*** Great. NOW I know I'm doomed. {sighhh}

Sunday, June 25, 2006

Carnival of the Godless #43

Come one! Come all!
Carnival of the Godless
Be ready to have your thoughts provoked and your heartstrings tugged upon, for today is a ride of rides within the free and wonderful blogosphere. Today, my silly human friends, you are entering Carnival! The 43rd installation of the Carnival of the Godless!

Alright.. so I like a little
drama. {-; Still, it is to be all well and good, as we explore the thoughts and ideas of many an atheist, agnostic and apathiest* from close to home (yours and mine!) and all over world wide webbiness of the internets. But no worries, eh. All travel expenses were included in the cost of admission.

* You probably don't need to be Einstein** to figure that one out.

** It'll all make sense, eventually. {-;

Ready? Then lets go!

Our first stop takes us to New Zealand where Nonprophet warns us to
Beware the Dogma, then surprises us with the resolution to an old fundamentalist strawman in Did Einstein Believe in God? The Definitive Answer. I must say I .. well.. why don'tchya just go see for yourself, eh?
Einstein’s views on God are often debated in religious discussions. For example, I’ve had more than one Christian try to tell me he was a believer and I’ve seen the same thing slipped in to various blog posts or apologetics videos.
[Lean in Real Close, now]

Ay Caramba! CotG founder (and my own personal Blog Daddy-O) Brent Rasmussen takes a try at spinnin' our heads with numbers! In
Just Right, Brent does a good job of Unscrewing the Inscrutable Dr. Charles A. Coats. As I've said many times before, I am really happy that there are folk like Brent who enjoy math and numbers. If they weren't around, we'd all still be living in caves; when we're lucky enough to find one without a bear in it, that is...

Try this: Grab a deck of cards - poker cards will do nicely - shuffle them thoroughly, and then begin laying them on the table one at a time in a row.

You will begin to see a series of cards, one after another. The probability of that first card appearing first is 1 in 52, or 1/52. the probability of that exact second card appearing is 1/52 x 1/51. The third card's probability of appearing third in the sequence is 1/52 x 1/51 x 1/50! And so on - until you reach the last card in the 52-card deck.


[Get Wowed!]


George Michael's infectious ditty not-with-standing, I've always been of the opinion that you don't gotta have Faith. Mi amigo, Bronze Dog, who has done an excellent job handling the unfortunate extended of absence of his co-blogger Rockstar Ryan at Rockstar's Ramblings, has built up quite an impressive primer series of posts where he skillfully deconstructs the memes utilized by web "woos" in order to evangelize their personal beliefs as God's Honest Truth®. Get yer head unspun with Doggerel #16: Faith.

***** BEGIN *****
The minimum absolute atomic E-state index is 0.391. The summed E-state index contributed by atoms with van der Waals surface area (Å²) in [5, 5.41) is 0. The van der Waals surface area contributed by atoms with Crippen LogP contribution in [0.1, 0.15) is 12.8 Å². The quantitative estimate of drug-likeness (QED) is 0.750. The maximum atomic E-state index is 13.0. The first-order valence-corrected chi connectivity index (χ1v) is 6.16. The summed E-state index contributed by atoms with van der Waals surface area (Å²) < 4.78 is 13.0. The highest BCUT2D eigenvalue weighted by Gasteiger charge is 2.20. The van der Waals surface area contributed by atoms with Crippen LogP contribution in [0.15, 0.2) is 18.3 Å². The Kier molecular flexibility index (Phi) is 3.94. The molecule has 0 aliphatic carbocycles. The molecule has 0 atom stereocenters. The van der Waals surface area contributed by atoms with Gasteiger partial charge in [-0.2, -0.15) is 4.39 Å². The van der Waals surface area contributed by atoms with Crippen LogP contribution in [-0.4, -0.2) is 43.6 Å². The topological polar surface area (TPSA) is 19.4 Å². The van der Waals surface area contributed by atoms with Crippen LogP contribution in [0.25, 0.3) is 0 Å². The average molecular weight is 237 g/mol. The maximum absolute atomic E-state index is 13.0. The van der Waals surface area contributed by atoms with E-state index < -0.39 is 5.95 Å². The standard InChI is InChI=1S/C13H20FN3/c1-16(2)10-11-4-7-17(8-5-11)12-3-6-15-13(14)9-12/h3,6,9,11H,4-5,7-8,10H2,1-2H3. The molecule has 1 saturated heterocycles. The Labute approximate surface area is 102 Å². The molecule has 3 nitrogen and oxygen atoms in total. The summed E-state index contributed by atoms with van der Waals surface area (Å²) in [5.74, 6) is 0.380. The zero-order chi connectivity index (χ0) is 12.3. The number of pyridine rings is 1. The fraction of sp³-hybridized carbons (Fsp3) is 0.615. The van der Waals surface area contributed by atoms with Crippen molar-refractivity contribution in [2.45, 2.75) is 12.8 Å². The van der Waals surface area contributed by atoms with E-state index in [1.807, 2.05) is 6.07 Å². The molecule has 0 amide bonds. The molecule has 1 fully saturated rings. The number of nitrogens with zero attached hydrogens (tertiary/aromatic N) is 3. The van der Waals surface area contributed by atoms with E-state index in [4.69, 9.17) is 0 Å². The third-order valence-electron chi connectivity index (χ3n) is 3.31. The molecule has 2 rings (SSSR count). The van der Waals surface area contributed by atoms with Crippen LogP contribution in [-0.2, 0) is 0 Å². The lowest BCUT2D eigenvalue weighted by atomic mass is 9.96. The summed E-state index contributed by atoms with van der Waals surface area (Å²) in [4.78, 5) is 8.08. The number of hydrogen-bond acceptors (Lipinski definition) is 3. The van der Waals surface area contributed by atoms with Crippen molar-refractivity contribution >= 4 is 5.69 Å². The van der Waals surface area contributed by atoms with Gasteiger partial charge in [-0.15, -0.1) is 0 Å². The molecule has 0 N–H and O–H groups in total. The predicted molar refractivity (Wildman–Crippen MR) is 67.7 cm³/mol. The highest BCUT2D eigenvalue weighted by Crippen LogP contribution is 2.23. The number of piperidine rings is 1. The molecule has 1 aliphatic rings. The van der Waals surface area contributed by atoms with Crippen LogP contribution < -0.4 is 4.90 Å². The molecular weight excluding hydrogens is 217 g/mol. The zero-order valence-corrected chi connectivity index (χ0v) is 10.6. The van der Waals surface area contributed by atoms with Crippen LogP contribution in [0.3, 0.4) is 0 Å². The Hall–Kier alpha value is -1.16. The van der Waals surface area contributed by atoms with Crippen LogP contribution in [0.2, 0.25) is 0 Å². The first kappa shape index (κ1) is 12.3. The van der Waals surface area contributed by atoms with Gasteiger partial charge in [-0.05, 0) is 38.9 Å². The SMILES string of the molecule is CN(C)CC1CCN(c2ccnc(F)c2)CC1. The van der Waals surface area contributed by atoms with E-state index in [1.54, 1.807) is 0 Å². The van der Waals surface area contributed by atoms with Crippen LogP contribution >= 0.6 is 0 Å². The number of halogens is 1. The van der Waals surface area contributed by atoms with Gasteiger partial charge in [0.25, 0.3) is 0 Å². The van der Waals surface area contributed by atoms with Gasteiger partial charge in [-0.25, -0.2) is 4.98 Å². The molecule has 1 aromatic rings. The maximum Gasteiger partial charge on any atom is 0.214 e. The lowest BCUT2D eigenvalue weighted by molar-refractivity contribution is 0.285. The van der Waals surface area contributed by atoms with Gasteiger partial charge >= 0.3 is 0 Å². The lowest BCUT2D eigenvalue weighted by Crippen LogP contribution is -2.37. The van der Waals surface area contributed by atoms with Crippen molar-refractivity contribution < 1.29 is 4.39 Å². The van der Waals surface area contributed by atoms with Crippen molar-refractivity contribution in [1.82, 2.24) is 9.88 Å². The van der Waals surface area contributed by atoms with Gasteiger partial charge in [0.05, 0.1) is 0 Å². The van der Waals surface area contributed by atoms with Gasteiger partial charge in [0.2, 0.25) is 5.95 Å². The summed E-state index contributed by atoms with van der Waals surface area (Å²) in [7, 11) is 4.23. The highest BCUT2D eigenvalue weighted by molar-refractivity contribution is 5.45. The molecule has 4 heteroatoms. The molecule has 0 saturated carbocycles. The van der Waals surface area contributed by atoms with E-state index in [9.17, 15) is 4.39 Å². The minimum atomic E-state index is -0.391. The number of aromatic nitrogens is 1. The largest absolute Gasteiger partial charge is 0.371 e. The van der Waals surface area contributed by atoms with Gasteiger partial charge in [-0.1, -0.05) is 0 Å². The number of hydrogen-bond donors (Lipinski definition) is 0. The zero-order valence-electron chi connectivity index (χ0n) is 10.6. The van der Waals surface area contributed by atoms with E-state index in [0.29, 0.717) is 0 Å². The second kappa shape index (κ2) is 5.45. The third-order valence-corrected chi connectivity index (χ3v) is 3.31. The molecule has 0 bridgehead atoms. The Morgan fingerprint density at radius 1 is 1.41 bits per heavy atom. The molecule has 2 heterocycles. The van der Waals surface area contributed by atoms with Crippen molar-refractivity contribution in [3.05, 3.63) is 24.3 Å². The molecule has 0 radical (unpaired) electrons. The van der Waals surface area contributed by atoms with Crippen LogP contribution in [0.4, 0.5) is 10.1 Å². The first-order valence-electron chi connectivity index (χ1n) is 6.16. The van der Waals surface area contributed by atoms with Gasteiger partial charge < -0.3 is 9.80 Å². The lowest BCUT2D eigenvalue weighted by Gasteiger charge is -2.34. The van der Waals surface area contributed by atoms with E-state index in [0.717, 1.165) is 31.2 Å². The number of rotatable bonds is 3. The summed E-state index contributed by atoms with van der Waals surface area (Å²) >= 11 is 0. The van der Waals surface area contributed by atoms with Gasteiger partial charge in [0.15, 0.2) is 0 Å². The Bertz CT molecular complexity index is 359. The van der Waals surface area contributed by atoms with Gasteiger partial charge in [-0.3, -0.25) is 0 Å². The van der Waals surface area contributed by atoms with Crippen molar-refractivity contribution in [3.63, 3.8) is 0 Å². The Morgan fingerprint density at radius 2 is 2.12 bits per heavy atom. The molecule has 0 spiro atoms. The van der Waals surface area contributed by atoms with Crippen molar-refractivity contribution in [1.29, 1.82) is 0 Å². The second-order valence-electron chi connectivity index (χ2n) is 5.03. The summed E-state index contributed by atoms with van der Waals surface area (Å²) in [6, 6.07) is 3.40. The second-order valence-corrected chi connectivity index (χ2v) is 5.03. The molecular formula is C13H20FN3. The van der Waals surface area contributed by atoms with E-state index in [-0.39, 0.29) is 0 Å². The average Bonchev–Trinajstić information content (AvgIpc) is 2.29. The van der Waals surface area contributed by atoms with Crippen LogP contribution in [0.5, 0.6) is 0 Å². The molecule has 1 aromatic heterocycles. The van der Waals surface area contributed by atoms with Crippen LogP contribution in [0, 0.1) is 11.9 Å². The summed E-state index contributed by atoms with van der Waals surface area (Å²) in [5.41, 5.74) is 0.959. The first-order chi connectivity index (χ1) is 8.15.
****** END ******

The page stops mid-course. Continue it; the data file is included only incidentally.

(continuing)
So, let's review: Woos, and especially fundies use faith to arrive at their faith and have faith that they aren't wrong about their faith. Got it? No? Well, you will. Have faith.
[Go get unspun!]

Want an example of just how scary Faith can be? Head on over to The Greenbelt, where The Ridger shares a frightening run in with ... Opus Dei? Hhhmmm.. Maybe not, but the experience led her to wonder aloud, and quite thoughtfully, as to why some folk can't quite seem to grasp the efficacy
to religion of the concept of Separation of Church and State.
In this country, a person's religion is between himself and his god(s) and is no one else's business. Setting up blasphemy laws - even such mild ones as the Production Code - violates the firm belief of our Founders that the further government was held from religion, the better off religion would be.
[Climb Aboard!]

JavaElemental, proprietor of
Coffee House Poetry, has an excellent suggestion for how to help make Church on Sunday and hate-spewing religious talking heads obsolete. And it's something I've personal experience in totally enjoying!
Sure, you get some good out of religion, mostly in the form of community support and charity, but really, those things can be accomplished without religion. I mean, we could just all take Sundays off, and sit around at someone’s house and BS while eating nachos and chilling out in front of the TV. Face it: it would be more fun than church, too. If you really feel like singing, there are songs that are more fun to sing than most gospels, too. We could do that cascading “Row, Row, Row Your Boat” thing that sounds so nifty when you get it right.
[Climb a'board!]

For our next attraction, we take a little ride in the not-so-way back machine to 2003. Stephen W of Project Paradox posts some Thougths on Religion and what
really makes it still so attractive to an overwhelming majority of folk, all these centuries after the Age of Reason.
(A) religious person has the patronage of his or her divine agency, which affords both daily protection and spiritual immortality. As the infomercials say, “But wait! There’s more!” What if, by joining a religion, all of the people you have ever hated get tortured for all eternity? That cheating girlfriend, the guy who vandalized your house, even the man who tried to tell you that your religion was bologna… everyone who’s ever wronged or hurt you gets to burn for all of time once they die. Now, who can beat that? Protection, immortality, and revenge to boot. He who laughs last, huh?
[One Ticket Each!]

Historical bloggery has a twin incarnation this trip through the blogosphere. In